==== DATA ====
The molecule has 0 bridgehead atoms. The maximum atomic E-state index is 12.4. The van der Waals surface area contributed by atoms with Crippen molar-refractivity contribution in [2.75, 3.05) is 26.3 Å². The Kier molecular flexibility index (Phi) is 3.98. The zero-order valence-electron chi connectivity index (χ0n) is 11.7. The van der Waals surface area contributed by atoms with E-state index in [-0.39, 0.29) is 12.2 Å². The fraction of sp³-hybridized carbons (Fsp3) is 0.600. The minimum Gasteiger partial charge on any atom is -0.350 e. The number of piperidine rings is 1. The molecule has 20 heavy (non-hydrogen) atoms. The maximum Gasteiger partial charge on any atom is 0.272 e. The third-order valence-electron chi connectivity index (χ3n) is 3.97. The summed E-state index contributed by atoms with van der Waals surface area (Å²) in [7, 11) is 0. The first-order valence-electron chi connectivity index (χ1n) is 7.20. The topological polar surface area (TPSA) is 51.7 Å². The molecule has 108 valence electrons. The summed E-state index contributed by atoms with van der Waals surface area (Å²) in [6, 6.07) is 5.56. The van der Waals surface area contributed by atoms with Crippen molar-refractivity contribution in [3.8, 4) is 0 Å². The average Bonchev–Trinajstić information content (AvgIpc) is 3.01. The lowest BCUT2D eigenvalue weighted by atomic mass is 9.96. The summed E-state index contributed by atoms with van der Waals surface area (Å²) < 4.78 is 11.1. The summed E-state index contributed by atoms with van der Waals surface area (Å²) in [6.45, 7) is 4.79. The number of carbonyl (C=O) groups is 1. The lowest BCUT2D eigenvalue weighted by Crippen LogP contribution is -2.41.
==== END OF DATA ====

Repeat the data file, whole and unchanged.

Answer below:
The molecule has 0 bridgehead atoms. The maximum atomic E-state index is 12.4. The van der Waals surface area contributed by atoms with Crippen molar-refractivity contribution in [2.75, 3.05) is 26.3 Å². The Kier molecular flexibility index (Phi) is 3.98. The zero-order valence-electron chi connectivity index (χ0n) is 11.7. The van der Waals surface area contributed by atoms with E-state index in [-0.39, 0.29) is 12.2 Å². The fraction of sp³-hybridized carbons (Fsp3) is 0.600. The minimum Gasteiger partial charge on any atom is -0.350 e. The number of piperidine rings is 1. The molecule has 20 heavy (non-hydrogen) atoms. The maximum Gasteiger partial charge on any atom is 0.272 e. The third-order valence-electron chi connectivity index (χ3n) is 3.97. The summed E-state index contributed by atoms with van der Waals surface area (Å²) in [7, 11) is 0. The first-order valence-electron chi connectivity index (χ1n) is 7.20. The topological polar surface area (TPSA) is 51.7 Å². The molecule has 108 valence electrons. The summed E-state index contributed by atoms with van der Waals surface area (Å²) in [6, 6.07) is 5.56. The van der Waals surface area contributed by atoms with Crippen molar-refractivity contribution in [3.8, 4) is 0 Å². The average Bonchev–Trinajstić information content (AvgIpc) is 3.01. The lowest BCUT2D eigenvalue weighted by atomic mass is 9.96. The summed E-state index contributed by atoms with van der Waals surface area (Å²) < 4.78 is 11.1. The summed E-state index contributed by atoms with van der Waals surface area (Å²) in [6.45, 7) is 4.79. The number of carbonyl (C=O) groups is 1. The lowest BCUT2D eigenvalue weighted by Crippen LogP contribution is -2.41.